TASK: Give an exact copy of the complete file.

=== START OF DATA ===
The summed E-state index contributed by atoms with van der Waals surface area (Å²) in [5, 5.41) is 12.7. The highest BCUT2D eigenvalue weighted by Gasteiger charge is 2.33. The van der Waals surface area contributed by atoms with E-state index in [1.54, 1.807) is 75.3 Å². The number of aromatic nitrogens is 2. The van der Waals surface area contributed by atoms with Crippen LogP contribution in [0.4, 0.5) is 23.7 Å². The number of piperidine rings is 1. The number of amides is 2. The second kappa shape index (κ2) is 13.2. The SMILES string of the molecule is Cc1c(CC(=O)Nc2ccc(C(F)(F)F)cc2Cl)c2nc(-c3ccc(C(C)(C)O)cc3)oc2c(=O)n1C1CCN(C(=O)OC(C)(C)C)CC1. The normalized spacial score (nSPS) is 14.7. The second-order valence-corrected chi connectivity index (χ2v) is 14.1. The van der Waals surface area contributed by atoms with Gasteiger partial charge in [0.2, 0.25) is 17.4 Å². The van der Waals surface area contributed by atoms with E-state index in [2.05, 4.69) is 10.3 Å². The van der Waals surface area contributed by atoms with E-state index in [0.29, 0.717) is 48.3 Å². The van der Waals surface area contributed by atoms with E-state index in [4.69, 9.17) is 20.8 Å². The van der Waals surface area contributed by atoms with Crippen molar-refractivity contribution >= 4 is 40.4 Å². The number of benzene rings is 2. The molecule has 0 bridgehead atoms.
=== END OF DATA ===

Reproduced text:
The summed E-state index contributed by atoms with van der Waals surface area (Å²) in [5, 5.41) is 12.7. The highest BCUT2D eigenvalue weighted by Gasteiger charge is 2.33. The van der Waals surface area contributed by atoms with E-state index in [1.54, 1.807) is 75.3 Å². The number of aromatic nitrogens is 2. The van der Waals surface area contributed by atoms with Crippen LogP contribution in [0.4, 0.5) is 23.7 Å². The number of piperidine rings is 1. The number of amides is 2. The second kappa shape index (κ2) is 13.2. The SMILES string of the molecule is Cc1c(CC(=O)Nc2ccc(C(F)(F)F)cc2Cl)c2nc(-c3ccc(C(C)(C)O)cc3)oc2c(=O)n1C1CCN(C(=O)OC(C)(C)C)CC1. The normalized spacial score (nSPS) is 14.7. The second-order valence-corrected chi connectivity index (χ2v) is 14.1. The van der Waals surface area contributed by atoms with Gasteiger partial charge in [0.2, 0.25) is 17.4 Å². The van der Waals surface area contributed by atoms with E-state index in [2.05, 4.69) is 10.3 Å². The van der Waals surface area contributed by atoms with E-state index in [0.29, 0.717) is 48.3 Å². The van der Waals surface area contributed by atoms with E-state index in [4.69, 9.17) is 20.8 Å². The van der Waals surface area contributed by atoms with Crippen molar-refractivity contribution >= 4 is 40.4 Å². The number of benzene rings is 2. The molecule has 0 bridgehead atoms.